Equally concerning is the fact that not only is Jeremy Hunt continuing at Health, but his brief has been expanded to include Social Care. I have for some time championed greater integration of health and social care, but a merged department is not the way to approach this, and Hunt is certainly not the ideal person to be overseeing it. Anyone who, during the recent pressures within the NHS widely claimed to represent a “crisis” refuses to take any responsibility whatsoever, is hardly the kind of person who should be rewarded in this way. What has he done to merit this?

May’s ultra-cautious approach and reluctance to move people makes her removal of Justine Greening from Education all the more inexplicable.  I can’t comment on how effective a minister she was, but the statements from the teaching unions in the last few hours must count for something. Greening was certainly competent and understood her brief; in trying circumstances, she was seeking to positively engage with teachers and, admirably, kept her focus on young people. As Stephen Bush writes in the New Statesman, May’s ideal Education Secretary would be someone who could “drive through big reforms...during the first real-terms decrease in school spending in the modern era, while not becoming a hate figure with parents, teachers, academics or teaching unions...it’s hard to see how Theresa May will find someone better than Justine Greening.”

I quipped in my New Year predictions that Philip Hammond may well be sacked for being too competent. I was half right – I focused on the wrong person. Competence is clearly not an attribute that matters when it comes to cabinet appointments. Inept and disloyal people continue, while a strong performer like Greening is sidelined. The message is clear: ministers who endanger British citizens abroad or mislead select committees are safe because it would be political suicide to sack such “personalities”, however deficient. The likes of Johnson, Fox, Davis and, to a point Hunt, have become untouchable in the post-referendum political climate. The only person to be effectively sacked was a woman who was arguably one of the better performers in cabinet.

Greening was offered the opportunity to move to the DWP, and refused. The Prime Minister was resolved not to back down and the stand-off ended with Greening’s resignation. Hunt, on the other hand, was offered the role of Business Secretary and similarly refused, but was able to convince the Prime Minister to not only keep him at Health but effectively promote him with additional responsibilities. What does that say about cabinet dynamics? What does Hunt have that Greening doesn’t? Why was the Prime Minister unable to impose her will on an under-fire minister like Hunt, capitulating entirely to his demands, while standing firm against Greening?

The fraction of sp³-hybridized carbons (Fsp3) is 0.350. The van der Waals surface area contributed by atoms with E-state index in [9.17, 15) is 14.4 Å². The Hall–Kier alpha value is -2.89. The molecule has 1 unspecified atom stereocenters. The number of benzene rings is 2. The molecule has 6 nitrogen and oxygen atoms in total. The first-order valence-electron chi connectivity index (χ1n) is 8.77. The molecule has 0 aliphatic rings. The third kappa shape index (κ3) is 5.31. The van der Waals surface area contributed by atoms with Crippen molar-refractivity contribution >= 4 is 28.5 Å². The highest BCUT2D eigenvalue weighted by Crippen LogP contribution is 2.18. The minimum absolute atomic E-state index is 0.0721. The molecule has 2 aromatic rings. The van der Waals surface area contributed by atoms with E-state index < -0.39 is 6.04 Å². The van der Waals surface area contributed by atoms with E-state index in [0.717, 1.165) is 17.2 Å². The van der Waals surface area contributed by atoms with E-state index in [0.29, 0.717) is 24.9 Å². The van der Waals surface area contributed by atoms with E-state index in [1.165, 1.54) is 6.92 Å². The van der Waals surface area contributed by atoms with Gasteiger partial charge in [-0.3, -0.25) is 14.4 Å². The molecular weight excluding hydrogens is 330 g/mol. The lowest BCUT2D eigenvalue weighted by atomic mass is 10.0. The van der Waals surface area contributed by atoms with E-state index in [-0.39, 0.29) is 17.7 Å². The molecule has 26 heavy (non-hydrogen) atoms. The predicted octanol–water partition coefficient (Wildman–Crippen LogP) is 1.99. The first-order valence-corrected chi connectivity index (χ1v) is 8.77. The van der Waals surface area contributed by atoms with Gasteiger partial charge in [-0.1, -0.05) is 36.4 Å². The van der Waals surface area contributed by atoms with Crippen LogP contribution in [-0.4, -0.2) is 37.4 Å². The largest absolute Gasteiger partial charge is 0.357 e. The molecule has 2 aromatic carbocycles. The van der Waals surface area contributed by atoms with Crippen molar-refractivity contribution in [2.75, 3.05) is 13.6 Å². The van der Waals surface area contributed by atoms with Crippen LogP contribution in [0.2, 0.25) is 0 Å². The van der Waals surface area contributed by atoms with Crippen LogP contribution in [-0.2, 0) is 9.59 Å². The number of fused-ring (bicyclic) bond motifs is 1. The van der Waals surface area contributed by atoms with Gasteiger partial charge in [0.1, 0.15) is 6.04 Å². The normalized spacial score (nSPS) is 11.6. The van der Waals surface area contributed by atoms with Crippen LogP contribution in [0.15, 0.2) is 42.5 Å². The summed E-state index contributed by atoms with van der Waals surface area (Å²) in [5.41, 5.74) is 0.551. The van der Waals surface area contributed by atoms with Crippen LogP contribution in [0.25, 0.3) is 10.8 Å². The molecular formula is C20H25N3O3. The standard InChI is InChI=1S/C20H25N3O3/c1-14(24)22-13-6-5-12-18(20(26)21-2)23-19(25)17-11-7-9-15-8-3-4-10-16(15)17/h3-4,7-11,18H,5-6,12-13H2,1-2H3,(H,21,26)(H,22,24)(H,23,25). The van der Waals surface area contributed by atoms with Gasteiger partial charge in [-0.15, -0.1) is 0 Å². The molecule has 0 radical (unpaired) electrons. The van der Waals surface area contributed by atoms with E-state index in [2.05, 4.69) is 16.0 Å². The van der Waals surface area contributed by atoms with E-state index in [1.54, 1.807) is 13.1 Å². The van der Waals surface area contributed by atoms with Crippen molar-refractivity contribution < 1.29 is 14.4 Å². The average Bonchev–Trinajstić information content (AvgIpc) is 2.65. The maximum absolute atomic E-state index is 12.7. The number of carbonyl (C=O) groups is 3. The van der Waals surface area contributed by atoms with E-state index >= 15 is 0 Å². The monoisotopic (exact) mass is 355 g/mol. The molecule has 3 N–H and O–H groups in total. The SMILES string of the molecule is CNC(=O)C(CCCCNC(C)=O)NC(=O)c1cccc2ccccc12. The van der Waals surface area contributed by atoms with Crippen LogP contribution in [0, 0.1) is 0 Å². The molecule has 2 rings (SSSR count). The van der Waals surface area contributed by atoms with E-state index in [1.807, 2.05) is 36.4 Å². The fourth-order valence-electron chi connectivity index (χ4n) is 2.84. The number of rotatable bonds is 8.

As an aside, how can we possibly trust the Prime Minister to successfully negotiate with the EU to get the deal she wants when she allows herself to be bullied out of a pre-determined course of action by Jeremy Hunt?

Ultimately, Theresa May can’t even manage to carry out a reshuffle properly. It is clear she is not in charge and, in spite of talk to the contrary, the cabinet is far from refreshed. It remains stale; worse, it is full of inept but untouchable ministers who owe their position at the cabinet table to their Brexit stance. In another era, Johnson would have been sacked and Davis would have resigned months ago.


Tim Farron got it absolutely right when he tweeted: "That wasn't a reshuffle, it was a half-hearted stir, with all the useless lump bits unmoved in the middle." That's as apt a description as offered by anyone.

What does this mean for May? I think she has made a huge mistake in her appointments and has undermined her own fading authority. If I can draw a parallel to a previous Prime Minister who demoted a competent colleague in a reshuffle back in 1989, Greening now has the potential to be as difficult for May as Geoffrey Howe was to Thatcher. Neither Howe nor Greening were ever likely rebels but May has now created a potential troublemaker, with many influential allies and a strongly pro-remain constituency, and allowed her onto the backbenches.  Greening has the potential to be equally as dangerous as Johnson or Davis, perhaps more so.

All that bold talk of "strong and stable leadership" last year has now been shown up for the vacuous nonsense it was. The Prime Minister is far from strong; indeed, she appears to be even weaker than most commentators imagined. 

The reshuffle has failed in its key objectives: to detoxify the party in the public mind, to provide a freshness at the cabinet table and to demonstrate the Prime Minister’s authority. As reshuffles go, it was undeniably amateurish – but the real question is whether May’s treatment of Justine Greening will come back to haunt her.